Salicylic Acid in Skincare
Salicylic acid is one of the longest medicinally used active ingredients. It works externally against pain and helps with diseases such as acne, cornification disorders, warts, and psoriasis. There are different forms of administration of salicylic acid (cream, ointment, etc.). Here you can read everything you need to know about this active ingredient.
This is how salicylic acid works
The human skin is constantly regenerating. It is subdivided into epidermis, dermis, and subcutaneous tissue, whereby the epidermis is continuously re-formed: the older skin cells die off, keratinize and finally die off.
This exfoliation is promoted by externally applied salicylic acid – on the one hand by direct dissolution of the connection between the horny cells, on the other hand by the acid properties of the active ingredient, which activate the enzymes that dissolve the cell connection. As a so-called beta-hydroxy acid, salicylic acid can penetrate the skin more deeply than alpha-hydroxy acids (such as fruit acids, which are used for facial peeling) and promote the detachment of the outer skin cell layers. The accelerated peeling also stimulates the skin to renew itself more quickly.
Because of this keratolytic effect, salicylic acid is suitable for treating cornification disorders and inflammatory skin diseases such as acne and psoriasis. In addition, externally applied salicylic acid has a pain-relieving, anti-inflammatory, and weak growth-inhibiting effect on certain bacteria and fungi that can colonize the skin.
Some of the active ingredients enter the blood and tissue through the skin. Half of it is broken down from the blood in about three to four hours and excreted via the kidneys.
This is how salicylic acid is used
There are numerous liquid (solution, tincture) and semi-solid (cream, gel, ointment) dosage forms of the active ingredient available, which have to be dosed differently depending on the area of application. In general, it is used once or twice a day on the affected areas of the skin.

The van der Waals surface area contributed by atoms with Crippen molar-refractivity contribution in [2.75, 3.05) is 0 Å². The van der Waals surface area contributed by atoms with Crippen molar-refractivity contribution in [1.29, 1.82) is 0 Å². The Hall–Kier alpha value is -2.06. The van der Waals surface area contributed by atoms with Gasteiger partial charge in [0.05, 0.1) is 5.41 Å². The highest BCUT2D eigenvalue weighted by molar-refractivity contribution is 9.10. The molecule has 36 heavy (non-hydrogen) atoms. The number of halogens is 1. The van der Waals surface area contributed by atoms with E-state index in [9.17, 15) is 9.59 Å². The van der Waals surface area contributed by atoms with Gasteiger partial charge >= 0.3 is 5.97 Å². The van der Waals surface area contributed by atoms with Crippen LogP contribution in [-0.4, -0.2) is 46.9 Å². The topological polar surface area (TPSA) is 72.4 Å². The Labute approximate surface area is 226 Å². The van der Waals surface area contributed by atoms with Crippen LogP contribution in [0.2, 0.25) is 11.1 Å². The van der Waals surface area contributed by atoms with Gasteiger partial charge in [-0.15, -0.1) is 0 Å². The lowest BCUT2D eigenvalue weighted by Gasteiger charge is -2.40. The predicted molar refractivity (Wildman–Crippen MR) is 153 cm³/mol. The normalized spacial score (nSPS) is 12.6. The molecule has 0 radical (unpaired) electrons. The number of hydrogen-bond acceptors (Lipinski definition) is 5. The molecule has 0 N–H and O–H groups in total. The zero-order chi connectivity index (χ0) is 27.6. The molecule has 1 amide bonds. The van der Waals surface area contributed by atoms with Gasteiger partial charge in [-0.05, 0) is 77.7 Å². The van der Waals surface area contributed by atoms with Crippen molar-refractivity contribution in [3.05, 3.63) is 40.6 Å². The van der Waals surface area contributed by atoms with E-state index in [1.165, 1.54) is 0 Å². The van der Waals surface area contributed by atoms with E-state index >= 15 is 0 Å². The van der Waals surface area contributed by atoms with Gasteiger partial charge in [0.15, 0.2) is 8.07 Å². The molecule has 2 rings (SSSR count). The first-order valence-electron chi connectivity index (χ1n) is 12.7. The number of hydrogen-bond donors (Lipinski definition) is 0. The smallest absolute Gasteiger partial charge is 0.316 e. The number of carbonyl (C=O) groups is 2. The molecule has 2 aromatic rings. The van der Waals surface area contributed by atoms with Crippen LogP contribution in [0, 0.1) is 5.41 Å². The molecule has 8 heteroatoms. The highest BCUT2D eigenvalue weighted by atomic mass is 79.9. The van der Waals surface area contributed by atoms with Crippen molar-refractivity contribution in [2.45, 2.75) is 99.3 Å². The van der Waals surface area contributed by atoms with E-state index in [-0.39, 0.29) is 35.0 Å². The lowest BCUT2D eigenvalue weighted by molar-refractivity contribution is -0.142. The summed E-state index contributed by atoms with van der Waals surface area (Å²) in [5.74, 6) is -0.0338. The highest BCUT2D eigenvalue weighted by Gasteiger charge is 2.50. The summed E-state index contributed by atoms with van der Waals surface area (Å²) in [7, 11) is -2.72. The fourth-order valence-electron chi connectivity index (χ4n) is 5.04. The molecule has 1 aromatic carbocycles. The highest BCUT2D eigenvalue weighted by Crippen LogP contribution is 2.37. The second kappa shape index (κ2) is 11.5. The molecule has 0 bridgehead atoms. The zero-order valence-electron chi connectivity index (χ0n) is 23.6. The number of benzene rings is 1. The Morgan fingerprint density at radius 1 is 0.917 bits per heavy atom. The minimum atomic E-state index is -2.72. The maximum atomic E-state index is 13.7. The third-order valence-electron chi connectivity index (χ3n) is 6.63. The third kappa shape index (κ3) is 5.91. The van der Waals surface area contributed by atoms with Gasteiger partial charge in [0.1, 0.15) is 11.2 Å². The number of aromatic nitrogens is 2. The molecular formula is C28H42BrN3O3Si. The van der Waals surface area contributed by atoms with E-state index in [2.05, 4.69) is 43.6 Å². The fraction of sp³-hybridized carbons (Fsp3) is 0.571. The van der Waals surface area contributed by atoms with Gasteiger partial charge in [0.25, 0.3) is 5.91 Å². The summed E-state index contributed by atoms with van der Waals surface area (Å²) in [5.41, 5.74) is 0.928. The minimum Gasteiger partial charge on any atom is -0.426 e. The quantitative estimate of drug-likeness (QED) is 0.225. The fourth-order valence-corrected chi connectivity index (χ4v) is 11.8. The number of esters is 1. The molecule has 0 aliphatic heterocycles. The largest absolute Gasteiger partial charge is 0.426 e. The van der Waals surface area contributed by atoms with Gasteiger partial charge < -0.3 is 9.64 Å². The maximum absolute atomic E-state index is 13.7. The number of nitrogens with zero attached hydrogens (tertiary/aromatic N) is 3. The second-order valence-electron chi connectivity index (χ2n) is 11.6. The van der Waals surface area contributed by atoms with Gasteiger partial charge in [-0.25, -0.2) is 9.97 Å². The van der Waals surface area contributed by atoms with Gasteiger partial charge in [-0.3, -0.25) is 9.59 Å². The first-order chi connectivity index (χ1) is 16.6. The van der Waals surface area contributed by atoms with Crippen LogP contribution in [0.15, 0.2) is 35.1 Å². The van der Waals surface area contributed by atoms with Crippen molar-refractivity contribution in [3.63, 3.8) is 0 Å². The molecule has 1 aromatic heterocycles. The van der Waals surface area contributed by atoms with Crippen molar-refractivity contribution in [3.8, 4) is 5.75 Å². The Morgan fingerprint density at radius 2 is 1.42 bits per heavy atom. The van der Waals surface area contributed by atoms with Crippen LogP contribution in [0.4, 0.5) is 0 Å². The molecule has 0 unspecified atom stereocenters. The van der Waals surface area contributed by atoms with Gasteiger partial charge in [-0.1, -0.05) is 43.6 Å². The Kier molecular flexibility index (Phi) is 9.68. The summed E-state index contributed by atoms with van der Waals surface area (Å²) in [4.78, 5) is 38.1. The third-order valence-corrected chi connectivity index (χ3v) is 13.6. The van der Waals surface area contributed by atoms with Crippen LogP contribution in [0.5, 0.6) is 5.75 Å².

For eczema and other skin diseases, it can be useful to combine salicylic acid with cortisone or cortisone derivatives. This allows an increased anti-inflammatory effect to be achieved. For a stronger horn-dissolving effect, for example in the treatment of warts, salicylic acid is often combined with lactic acid, an alpha-hydroxy acid.
Side effects of salicylic acid are concentration-dependent. Especially with more concentrated preparations, skin irritation, redness, burning sensation on the skin, and dehydration can occur. Overall, however, side effects rarely occur (in one in a thousand to ten thousand patients), especially at low concentrations.
The active ingredient is no longer taken due to undesirable effects. The better-tolerated derivative acetylsalicylic acid is now available for internal use.
What should be considered when taking salicylic acid?
Salicylic acid preparations should not be applied to open wounds.
The use of salicylic acid can increase the absorption of other active substances absorbed through the skin (such as pain plasters, nicotine plasters, hormone creams).
Salicylic acid, which is absorbed into the blood through the skin, delays the breakdown of methotrexate, an active ingredient used to treat cancer and arthritis. Its effect is thereby increased.
The effect of sulfonylureas (orally taken blood sugar-lowering agents against diabetes) can also be increased. Diabetes patients should not use drugs containing the active ingredient salicylic acid on their legs, as diabetes often affects the natural pain sensation. This can lead to severe burns (especially with highly concentrated preparations).
Women during pregnancy and breastfeeding are allowed to use salicylic acid-containing drugs over small areas. In order not to endanger the infant, however, it should not be applied to the breast.
The statements made on this website have not been evaluated by the Food and Drug Administration and represent the opinions of the authors. The authors are not medical doctors and do not engage directly or indirectly in diagnosing disease, dispensing medical advice, or prescribing the use of any products or services as treatment for sickness or disease. This information is for educational purposes only and is not intended to replace consultation with a qualified medical professional.